As an example, we recently learned that the US Postal Service will consolidate postal services and the Southeastern PO distribution center will close in May. The Southeastern PO location could become a future redevelopment area that might benefit from the proposed zoning amendment. Click here to see the Trout Creek Watershed map and what areas would be potentially affected by the proposed zoning ordinance.

The reasoning behind the creation of a Trout Creek Overlay district is to provide for public stormwater improvements on development projects in the Trout Creek Watershed district. (Area as identified on the Trout Creek Watershed map).

Back to the Richter property — this appears to be the guiding force behind the proposed zoning ordinance amendment. The way I see it, there are four major groups of players in this specific development project – the developer Joe Duckworth and Arcadia Land Company, the Glenhardie area residents, township Planning Commission and Board of Supervisors.

Anyone living in Tredyffrin, knows that there are major stormwater issues all around the township and those problems are long-standing. In addition, the township has been working on solutions to the flooding problems in the Glenhardie area for years. The challenge for the township is that a number of large properties are needed for stormwater management facilities that would hold back runoff during heavy rain, thereby reducing the volume of water downstream into Trout Creek. However, the real problem is how to come up with long-term solutions, particularly in an economy where money is not easily available.

If the township does not have the necessary resources for stormwater management, and if the residents are not interested in paying increased taxes … what is the solution for stormwater problems? One idea is to offer incentives to developers in exchange for increased stormwater management components in their land development projects. I believe it was that specific objective, which drove the Planning Commissioners to create the proposed Trout Creek Overlay zoning amendment. To be clear, I do not think that the proposed zoning amendment was some kind of quixotic effort on the part of the Planning Commissioners to encourage a specific development project. But rather the Trout Creek Overlay zoning amendment was a time-consuming, thoroughly discussed plan to encourage development but to also aid in stormwater management.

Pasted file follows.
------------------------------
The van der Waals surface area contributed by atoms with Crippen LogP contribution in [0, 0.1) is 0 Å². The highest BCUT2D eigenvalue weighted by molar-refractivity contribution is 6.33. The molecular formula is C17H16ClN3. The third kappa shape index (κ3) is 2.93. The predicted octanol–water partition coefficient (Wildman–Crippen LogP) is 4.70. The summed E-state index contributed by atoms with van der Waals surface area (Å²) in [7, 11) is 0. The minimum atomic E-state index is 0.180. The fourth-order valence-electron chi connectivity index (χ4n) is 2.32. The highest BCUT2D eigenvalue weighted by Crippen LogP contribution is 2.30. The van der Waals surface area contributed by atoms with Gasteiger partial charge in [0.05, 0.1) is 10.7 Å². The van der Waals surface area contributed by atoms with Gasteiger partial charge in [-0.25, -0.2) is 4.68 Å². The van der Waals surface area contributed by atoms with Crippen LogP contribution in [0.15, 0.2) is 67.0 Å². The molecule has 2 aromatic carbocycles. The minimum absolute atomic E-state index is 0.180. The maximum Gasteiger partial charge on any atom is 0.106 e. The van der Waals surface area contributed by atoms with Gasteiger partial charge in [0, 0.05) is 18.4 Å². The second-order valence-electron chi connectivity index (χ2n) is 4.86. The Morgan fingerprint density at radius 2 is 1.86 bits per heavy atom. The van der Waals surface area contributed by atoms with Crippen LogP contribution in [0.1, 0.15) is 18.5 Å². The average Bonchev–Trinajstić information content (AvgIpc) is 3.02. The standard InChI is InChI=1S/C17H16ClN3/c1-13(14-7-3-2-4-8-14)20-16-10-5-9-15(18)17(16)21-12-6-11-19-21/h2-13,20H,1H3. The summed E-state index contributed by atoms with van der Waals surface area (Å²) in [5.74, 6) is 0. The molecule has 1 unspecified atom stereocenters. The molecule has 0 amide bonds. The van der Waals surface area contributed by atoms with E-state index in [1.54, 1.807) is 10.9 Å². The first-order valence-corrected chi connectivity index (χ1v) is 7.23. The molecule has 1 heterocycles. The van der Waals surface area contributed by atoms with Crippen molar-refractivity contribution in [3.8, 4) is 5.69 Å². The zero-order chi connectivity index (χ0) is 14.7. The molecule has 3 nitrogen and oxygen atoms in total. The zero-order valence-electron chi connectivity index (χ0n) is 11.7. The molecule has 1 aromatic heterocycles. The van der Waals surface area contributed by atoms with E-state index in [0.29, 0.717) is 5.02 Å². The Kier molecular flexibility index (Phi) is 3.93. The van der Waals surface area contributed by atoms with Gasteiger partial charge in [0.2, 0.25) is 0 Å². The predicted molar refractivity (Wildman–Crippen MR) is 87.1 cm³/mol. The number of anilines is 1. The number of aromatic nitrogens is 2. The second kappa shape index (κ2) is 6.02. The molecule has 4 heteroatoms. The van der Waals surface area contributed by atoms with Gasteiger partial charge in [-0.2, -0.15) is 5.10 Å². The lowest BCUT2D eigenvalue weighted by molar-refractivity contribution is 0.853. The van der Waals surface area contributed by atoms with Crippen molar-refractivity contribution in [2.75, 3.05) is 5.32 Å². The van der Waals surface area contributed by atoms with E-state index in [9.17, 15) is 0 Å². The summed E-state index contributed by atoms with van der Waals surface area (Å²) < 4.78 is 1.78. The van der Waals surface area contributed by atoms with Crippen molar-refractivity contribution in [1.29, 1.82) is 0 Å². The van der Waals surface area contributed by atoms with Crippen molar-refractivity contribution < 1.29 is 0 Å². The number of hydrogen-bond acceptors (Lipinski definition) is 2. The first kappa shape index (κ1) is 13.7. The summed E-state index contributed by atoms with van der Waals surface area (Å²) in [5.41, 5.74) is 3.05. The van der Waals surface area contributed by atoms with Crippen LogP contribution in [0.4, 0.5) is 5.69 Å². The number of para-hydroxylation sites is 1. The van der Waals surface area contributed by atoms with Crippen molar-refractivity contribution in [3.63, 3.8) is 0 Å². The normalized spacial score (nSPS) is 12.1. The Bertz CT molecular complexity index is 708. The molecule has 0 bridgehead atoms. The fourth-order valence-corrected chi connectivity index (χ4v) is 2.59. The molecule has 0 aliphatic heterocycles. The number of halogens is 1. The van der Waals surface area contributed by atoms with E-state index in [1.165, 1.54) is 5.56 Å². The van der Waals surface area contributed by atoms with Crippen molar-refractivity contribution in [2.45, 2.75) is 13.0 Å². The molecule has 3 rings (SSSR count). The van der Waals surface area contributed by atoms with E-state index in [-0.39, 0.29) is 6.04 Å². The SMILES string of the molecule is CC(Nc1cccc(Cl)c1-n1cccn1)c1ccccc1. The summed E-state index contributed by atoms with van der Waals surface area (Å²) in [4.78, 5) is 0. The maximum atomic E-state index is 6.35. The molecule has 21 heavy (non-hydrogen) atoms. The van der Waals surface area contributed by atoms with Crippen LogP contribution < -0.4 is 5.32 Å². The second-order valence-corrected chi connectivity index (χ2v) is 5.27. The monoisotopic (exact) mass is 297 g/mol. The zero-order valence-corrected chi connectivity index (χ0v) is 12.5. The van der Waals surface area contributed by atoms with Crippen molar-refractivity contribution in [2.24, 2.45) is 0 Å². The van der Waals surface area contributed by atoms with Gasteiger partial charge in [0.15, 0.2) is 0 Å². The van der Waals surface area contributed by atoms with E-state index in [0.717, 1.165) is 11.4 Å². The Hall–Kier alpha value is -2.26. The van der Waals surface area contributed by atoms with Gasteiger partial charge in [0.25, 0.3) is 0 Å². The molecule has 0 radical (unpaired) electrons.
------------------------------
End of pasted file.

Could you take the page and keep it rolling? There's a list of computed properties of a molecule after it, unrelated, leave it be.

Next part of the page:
As an aside to the Planning Commission process to develop the Trout Creek Overlay zoning amendment, is the Richter property developer – Joe Duckworth and Arcadia Land Company. Attending various Planning Commission meetings, I have found Duckworth to be very community-minded and responsive to all questions and concerns related to the development of the Richter tract. However, those discussions were about carriage homes and/or townhouses on the residential parcel of the Richter property.

In reviewing their website, Arcadia Land Company has developed some beautiful residential properties – places that would be very well suited for Tredyffrin Township and our residents. Arcadia Land describes their company as “Town Builders and Land Stewards”, and further states, “Arcadia’s approach to town building has been influenced by the New Urbanism and the conservation development movement. New Urbanism is a movement that promotes compact, walkable, mixed-use neighborhoods as a positive alternative to low-density, automobile-oriented, single-use development. New Urbanism supports both the revitalization and expansion of existing centers as well as the creation of new neighborhoods.”